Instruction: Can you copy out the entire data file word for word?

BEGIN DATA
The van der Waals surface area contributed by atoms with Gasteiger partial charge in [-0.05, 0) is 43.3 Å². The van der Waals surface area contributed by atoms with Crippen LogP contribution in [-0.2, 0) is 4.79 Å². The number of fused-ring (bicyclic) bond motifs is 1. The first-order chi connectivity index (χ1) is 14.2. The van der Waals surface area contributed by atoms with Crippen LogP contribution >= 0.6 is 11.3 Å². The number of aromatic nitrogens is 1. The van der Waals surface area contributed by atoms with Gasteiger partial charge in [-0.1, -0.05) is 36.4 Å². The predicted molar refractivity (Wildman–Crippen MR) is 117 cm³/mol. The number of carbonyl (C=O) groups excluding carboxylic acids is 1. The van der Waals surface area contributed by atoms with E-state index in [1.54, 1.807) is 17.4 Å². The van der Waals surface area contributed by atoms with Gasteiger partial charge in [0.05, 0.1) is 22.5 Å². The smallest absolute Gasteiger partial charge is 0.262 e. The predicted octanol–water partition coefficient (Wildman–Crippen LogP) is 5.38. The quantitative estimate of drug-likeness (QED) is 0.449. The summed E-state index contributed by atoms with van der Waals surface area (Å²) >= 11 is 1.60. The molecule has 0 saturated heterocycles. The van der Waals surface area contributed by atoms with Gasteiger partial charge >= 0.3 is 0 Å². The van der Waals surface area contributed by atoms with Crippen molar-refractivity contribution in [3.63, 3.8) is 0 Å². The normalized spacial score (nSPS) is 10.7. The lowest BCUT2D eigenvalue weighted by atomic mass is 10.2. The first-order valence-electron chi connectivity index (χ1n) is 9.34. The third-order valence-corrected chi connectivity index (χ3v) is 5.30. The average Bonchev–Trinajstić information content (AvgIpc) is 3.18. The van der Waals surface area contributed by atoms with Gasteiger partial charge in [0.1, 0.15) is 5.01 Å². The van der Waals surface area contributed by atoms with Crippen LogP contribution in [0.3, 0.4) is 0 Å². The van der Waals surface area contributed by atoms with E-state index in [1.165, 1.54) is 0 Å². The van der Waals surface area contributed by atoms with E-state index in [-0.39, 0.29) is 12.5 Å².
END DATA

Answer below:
The van der Waals surface area contributed by atoms with Gasteiger partial charge in [-0.05, 0) is 43.3 Å². The van der Waals surface area contributed by atoms with Crippen LogP contribution in [-0.2, 0) is 4.79 Å². The number of fused-ring (bicyclic) bond motifs is 1. The first-order chi connectivity index (χ1) is 14.2. The van der Waals surface area contributed by atoms with Crippen LogP contribution >= 0.6 is 11.3 Å². The number of aromatic nitrogens is 1. The van der Waals surface area contributed by atoms with Gasteiger partial charge in [-0.1, -0.05) is 36.4 Å². The predicted molar refractivity (Wildman–Crippen MR) is 117 cm³/mol. The number of carbonyl (C=O) groups excluding carboxylic acids is 1. The van der Waals surface area contributed by atoms with E-state index in [1.54, 1.807) is 17.4 Å². The van der Waals surface area contributed by atoms with Gasteiger partial charge in [0.05, 0.1) is 22.5 Å². The smallest absolute Gasteiger partial charge is 0.262 e. The predicted octanol–water partition coefficient (Wildman–Crippen LogP) is 5.38. The quantitative estimate of drug-likeness (QED) is 0.449. The summed E-state index contributed by atoms with van der Waals surface area (Å²) >= 11 is 1.60. The molecule has 0 saturated heterocycles. The van der Waals surface area contributed by atoms with Gasteiger partial charge >= 0.3 is 0 Å². The van der Waals surface area contributed by atoms with Crippen molar-refractivity contribution in [3.63, 3.8) is 0 Å². The normalized spacial score (nSPS) is 10.7. The lowest BCUT2D eigenvalue weighted by atomic mass is 10.2. The first-order valence-electron chi connectivity index (χ1n) is 9.34. The third-order valence-corrected chi connectivity index (χ3v) is 5.30. The average Bonchev–Trinajstić information content (AvgIpc) is 3.18. The van der Waals surface area contributed by atoms with Gasteiger partial charge in [0.1, 0.15) is 5.01 Å². The van der Waals surface area contributed by atoms with Crippen LogP contribution in [0.3, 0.4) is 0 Å². The van der Waals surface area contributed by atoms with E-state index in [1.165, 1.54) is 0 Å². The van der Waals surface area contributed by atoms with E-state index in [-0.39, 0.29) is 12.5 Å².